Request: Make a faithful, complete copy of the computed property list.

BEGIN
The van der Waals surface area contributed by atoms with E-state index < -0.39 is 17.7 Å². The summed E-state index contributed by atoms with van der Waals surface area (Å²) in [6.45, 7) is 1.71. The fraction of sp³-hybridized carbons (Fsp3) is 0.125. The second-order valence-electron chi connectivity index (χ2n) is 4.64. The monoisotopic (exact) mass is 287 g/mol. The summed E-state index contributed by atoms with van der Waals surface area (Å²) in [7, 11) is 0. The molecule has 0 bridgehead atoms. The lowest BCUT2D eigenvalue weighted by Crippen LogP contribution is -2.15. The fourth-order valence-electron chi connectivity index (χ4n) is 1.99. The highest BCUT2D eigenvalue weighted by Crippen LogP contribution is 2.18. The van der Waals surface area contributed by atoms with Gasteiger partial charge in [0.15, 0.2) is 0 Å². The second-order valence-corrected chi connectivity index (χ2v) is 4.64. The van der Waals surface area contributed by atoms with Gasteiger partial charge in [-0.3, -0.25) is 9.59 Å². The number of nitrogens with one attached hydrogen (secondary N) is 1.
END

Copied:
The van der Waals surface area contributed by atoms with E-state index < -0.39 is 17.7 Å². The summed E-state index contributed by atoms with van der Waals surface area (Å²) in [6.45, 7) is 1.71. The fraction of sp³-hybridized carbons (Fsp3) is 0.125. The second-order valence-electron chi connectivity index (χ2n) is 4.64. The monoisotopic (exact) mass is 287 g/mol. The summed E-state index contributed by atoms with van der Waals surface area (Å²) in [7, 11) is 0. The molecule has 0 bridgehead atoms. The lowest BCUT2D eigenvalue weighted by Crippen LogP contribution is -2.15. The fourth-order valence-electron chi connectivity index (χ4n) is 1.99. The highest BCUT2D eigenvalue weighted by Crippen LogP contribution is 2.18. The van der Waals surface area contributed by atoms with Gasteiger partial charge in [0.15, 0.2) is 0 Å². The second-order valence-corrected chi connectivity index (χ2v) is 4.64. The van der Waals surface area contributed by atoms with Gasteiger partial charge in [-0.3, -0.25) is 9.59 Å². The number of nitrogens with one attached hydrogen (secondary N) is 1.